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NEW YORK CITY-Mega mall developer Westfield America has started discussions and signed a non-binding letter of intent with the Port Authority of New York and New Jersey for the Port to purchase the company’s interest in the World Trade Center retail net lease for $140 million. Westfield will recover its initial investment and associated costs.

“We are selling our interests to the Port to help simplify the overall rebuilding process and expedite the rebuilding of the World Trade Center,” says Westfield chairman Frank Lowy in a statement. “While Westfield wanted to be a part of the future of the World Trade Center, we recognized the conflict between the interests of the public and the needs of our commercial/net lease rights. Selling our interest back to the Port will allow the public interest to take precedence.”

“The Port Authority is pleased to enter into discussions with Westfield America toward an agreement that would enable all remaining parties to proceed with the rebirth of the World Trade Center site as planned and on Governor Pataki’s aggressive timetable,” notes Joseph J. Seymour, the Port Authority’s executive director.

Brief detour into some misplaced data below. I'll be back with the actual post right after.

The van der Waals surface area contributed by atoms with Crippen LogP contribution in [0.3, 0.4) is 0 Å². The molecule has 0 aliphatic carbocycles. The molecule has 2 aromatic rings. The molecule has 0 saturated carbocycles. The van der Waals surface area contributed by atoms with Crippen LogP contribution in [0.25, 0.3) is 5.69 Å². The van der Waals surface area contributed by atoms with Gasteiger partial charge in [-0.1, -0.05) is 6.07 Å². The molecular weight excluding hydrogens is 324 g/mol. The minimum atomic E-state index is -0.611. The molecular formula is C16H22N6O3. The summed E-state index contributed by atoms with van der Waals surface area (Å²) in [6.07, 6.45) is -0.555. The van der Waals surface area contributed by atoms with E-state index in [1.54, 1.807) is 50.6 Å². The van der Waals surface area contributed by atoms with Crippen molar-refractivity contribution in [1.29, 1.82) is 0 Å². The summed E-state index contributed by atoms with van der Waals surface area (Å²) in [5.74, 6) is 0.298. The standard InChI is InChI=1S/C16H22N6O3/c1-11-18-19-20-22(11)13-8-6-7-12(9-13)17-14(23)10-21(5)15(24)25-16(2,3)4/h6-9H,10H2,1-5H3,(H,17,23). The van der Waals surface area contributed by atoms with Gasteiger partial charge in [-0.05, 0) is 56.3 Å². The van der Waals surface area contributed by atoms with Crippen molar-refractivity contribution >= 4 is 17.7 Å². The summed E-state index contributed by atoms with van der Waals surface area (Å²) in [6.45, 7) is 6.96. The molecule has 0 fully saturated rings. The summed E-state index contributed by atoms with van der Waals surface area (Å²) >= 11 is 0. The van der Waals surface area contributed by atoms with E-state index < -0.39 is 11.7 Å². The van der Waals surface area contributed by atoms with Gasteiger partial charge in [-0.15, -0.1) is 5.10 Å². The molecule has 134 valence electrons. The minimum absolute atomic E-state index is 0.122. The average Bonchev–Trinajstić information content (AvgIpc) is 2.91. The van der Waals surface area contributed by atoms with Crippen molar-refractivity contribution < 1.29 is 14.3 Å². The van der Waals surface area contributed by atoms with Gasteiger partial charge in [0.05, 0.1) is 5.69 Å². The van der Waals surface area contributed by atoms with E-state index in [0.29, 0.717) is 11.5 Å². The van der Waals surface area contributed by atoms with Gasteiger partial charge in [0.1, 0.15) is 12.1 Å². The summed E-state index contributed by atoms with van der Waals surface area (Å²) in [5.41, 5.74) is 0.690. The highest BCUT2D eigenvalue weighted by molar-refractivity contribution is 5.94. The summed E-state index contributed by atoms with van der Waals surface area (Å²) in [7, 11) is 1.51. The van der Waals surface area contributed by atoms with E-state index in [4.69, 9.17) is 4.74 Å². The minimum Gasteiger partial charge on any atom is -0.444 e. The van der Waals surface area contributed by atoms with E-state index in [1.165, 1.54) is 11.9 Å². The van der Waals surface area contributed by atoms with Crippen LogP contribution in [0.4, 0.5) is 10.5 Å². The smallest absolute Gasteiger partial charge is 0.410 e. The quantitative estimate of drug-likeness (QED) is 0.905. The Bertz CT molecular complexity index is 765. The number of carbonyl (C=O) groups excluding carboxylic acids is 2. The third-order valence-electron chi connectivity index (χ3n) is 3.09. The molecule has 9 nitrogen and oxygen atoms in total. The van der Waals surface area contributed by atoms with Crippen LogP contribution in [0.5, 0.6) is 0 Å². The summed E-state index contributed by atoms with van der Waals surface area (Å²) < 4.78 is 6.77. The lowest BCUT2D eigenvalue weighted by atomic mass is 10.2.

The letter of intent is the culmination of several months of discussion between the Port Authority and Westfield on how best to proceed with the redevelopment of the retail facilities at the World Trade Center and provides the basis for the resolution of these discussions.

“We hope to complete the negotiations with the Port in a timely fashion, adds Lowy.

Seymour says the agreement would give the Port Authority greater direct control over retail development, and further protect the dignity of the WTC site. “We agree with Westfield that this move also would help simplify and expedite the overall rebuilding process, and would allow the best interests of the public to take precedence in the development of appropriate retail space at the World Trade Center site,” Seymour continues. “We look forward, together with the remaining participants in the redevelopment process, to leading the rebirth of the World Trade Center site.”

The arrangement is subject to completion of negotiations, legal documentation, due diligence and required approvals. In April 2002, the 99-year lease on the World Trade Center went to a joint venture of Silverstein Properties and Westfield Properties for $3.22 billion. Included in that net lease agreement were Number One and Number Two World Trade Center (the twin towers); four and five WTC and some 400,000 sf of retail space.

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